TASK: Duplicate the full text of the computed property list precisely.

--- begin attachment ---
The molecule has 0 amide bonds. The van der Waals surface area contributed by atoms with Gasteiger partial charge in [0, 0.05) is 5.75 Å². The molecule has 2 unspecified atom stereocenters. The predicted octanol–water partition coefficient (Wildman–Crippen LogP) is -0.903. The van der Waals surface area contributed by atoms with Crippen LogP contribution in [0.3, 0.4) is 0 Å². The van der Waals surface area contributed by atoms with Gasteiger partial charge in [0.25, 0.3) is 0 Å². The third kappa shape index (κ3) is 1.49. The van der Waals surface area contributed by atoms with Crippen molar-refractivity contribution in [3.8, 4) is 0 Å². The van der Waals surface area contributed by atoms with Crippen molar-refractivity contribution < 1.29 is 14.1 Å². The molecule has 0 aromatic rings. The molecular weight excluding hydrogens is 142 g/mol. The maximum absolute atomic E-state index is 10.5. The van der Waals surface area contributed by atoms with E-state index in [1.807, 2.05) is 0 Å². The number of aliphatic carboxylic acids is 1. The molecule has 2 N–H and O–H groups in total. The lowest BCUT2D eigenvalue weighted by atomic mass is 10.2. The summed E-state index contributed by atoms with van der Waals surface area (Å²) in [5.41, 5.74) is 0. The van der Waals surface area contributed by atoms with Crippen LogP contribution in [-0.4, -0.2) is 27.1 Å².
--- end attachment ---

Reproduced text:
The molecule has 0 amide bonds. The van der Waals surface area contributed by atoms with Gasteiger partial charge in [0, 0.05) is 5.75 Å². The molecule has 2 unspecified atom stereocenters. The predicted octanol–water partition coefficient (Wildman–Crippen LogP) is -0.903. The van der Waals surface area contributed by atoms with Crippen LogP contribution in [0.3, 0.4) is 0 Å². The van der Waals surface area contributed by atoms with Gasteiger partial charge in [0.25, 0.3) is 0 Å². The third kappa shape index (κ3) is 1.49. The van der Waals surface area contributed by atoms with Crippen molar-refractivity contribution in [3.8, 4) is 0 Å². The van der Waals surface area contributed by atoms with Crippen molar-refractivity contribution < 1.29 is 14.1 Å². The molecule has 0 aromatic rings. The molecular weight excluding hydrogens is 142 g/mol. The maximum absolute atomic E-state index is 10.5. The van der Waals surface area contributed by atoms with E-state index in [1.807, 2.05) is 0 Å². The number of aliphatic carboxylic acids is 1. The molecule has 2 N–H and O–H groups in total. The lowest BCUT2D eigenvalue weighted by atomic mass is 10.2. The summed E-state index contributed by atoms with van der Waals surface area (Å²) in [5.41, 5.74) is 0. The van der Waals surface area contributed by atoms with Crippen LogP contribution in [-0.4, -0.2) is 27.1 Å².